I’ve spent this week in Edinburgh, with one day in Glasgow, with my forensic psychology class. Thus far, we’ve been studying forensic psychology with either a Nordic or United States perspective–to see how they do things in the UK was fascinating, and quite a change of pace. Our trip consisted of field studies to different organizations, as well as some cultural activities.
One field study that was particularly interesting was to an organization for a “positive prison.” It took a unique approach to changing the prison system–using input from former inmates. We spoke to one of the founders, a man who had previously been to prison. He told us the story of how his experience in prison changed his life for the better, and was inspired to help others have as good of an experience. Reflecting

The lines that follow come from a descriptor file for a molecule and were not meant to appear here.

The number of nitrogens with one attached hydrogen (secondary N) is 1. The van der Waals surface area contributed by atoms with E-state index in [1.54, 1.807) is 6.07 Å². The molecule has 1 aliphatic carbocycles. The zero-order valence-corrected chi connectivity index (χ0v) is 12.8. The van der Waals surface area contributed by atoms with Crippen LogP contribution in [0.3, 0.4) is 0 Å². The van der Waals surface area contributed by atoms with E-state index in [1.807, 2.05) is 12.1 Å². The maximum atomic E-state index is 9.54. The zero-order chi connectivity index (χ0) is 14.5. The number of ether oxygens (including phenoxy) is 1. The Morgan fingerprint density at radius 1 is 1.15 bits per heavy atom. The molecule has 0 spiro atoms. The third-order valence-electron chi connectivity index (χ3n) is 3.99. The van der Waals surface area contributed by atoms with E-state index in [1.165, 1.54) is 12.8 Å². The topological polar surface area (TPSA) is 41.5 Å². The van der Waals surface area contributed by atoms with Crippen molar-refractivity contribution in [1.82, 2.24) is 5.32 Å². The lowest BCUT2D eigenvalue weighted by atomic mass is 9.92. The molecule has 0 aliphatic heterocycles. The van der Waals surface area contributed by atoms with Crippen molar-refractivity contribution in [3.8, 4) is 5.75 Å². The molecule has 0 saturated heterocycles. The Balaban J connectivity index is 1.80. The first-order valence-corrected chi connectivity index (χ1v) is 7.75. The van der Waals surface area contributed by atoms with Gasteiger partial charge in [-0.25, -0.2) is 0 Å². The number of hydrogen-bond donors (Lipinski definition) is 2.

on this now, it shows how, at least from my perspective, European countries like Scotland and Sweden are so ahead of the United States in terms of rehabilitation of current and former prisoners. In the US, they are stripped of their identity and rights. No system is perfect, but it seems as though the programs and organizations that exist in Europe are trying to better the lives of those in prison. It is interesting to learn, and important to bring this information back to the US, to compare and really see what can be done to change the criminal justice system.